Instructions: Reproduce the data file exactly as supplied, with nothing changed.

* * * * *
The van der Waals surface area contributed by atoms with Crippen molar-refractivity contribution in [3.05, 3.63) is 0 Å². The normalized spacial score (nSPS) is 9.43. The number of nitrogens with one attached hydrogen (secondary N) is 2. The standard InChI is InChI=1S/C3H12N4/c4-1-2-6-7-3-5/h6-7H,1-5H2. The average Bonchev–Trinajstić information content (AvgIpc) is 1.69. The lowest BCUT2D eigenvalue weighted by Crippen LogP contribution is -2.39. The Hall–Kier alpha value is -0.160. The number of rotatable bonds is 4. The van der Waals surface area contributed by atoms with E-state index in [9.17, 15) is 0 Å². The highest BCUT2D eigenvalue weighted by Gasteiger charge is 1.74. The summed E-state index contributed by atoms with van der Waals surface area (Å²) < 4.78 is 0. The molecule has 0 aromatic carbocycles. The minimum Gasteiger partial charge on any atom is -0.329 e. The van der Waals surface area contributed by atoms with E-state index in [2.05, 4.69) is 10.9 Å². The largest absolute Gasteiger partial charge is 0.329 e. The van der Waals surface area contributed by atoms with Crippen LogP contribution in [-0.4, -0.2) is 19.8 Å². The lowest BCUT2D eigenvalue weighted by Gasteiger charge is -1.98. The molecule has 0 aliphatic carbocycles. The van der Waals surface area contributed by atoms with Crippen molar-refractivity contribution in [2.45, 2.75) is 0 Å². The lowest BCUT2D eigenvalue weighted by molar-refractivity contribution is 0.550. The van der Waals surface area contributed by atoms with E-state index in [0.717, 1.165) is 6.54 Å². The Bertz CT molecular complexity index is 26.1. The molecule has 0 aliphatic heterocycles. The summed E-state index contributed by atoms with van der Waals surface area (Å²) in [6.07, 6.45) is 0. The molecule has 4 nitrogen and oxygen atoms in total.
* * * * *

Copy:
The van der Waals surface area contributed by atoms with Crippen molar-refractivity contribution in [3.05, 3.63) is 0 Å². The normalized spacial score (nSPS) is 9.43. The number of nitrogens with one attached hydrogen (secondary N) is 2. The standard InChI is InChI=1S/C3H12N4/c4-1-2-6-7-3-5/h6-7H,1-5H2. The average Bonchev–Trinajstić information content (AvgIpc) is 1.69. The lowest BCUT2D eigenvalue weighted by Crippen LogP contribution is -2.39. The Hall–Kier alpha value is -0.160. The number of rotatable bonds is 4. The van der Waals surface area contributed by atoms with E-state index in [9.17, 15) is 0 Å². The highest BCUT2D eigenvalue weighted by Gasteiger charge is 1.74. The summed E-state index contributed by atoms with van der Waals surface area (Å²) < 4.78 is 0. The molecule has 0 aromatic carbocycles. The minimum Gasteiger partial charge on any atom is -0.329 e. The van der Waals surface area contributed by atoms with E-state index in [2.05, 4.69) is 10.9 Å². The largest absolute Gasteiger partial charge is 0.329 e. The van der Waals surface area contributed by atoms with Crippen LogP contribution in [-0.4, -0.2) is 19.8 Å². The lowest BCUT2D eigenvalue weighted by Gasteiger charge is -1.98. The molecule has 0 aliphatic carbocycles. The van der Waals surface area contributed by atoms with Crippen molar-refractivity contribution in [2.45, 2.75) is 0 Å². The lowest BCUT2D eigenvalue weighted by molar-refractivity contribution is 0.550. The van der Waals surface area contributed by atoms with E-state index in [0.717, 1.165) is 6.54 Å². The Bertz CT molecular complexity index is 26.1. The molecule has 0 aliphatic heterocycles. The summed E-state index contributed by atoms with van der Waals surface area (Å²) in [6.07, 6.45) is 0. The molecule has 4 nitrogen and oxygen atoms in total.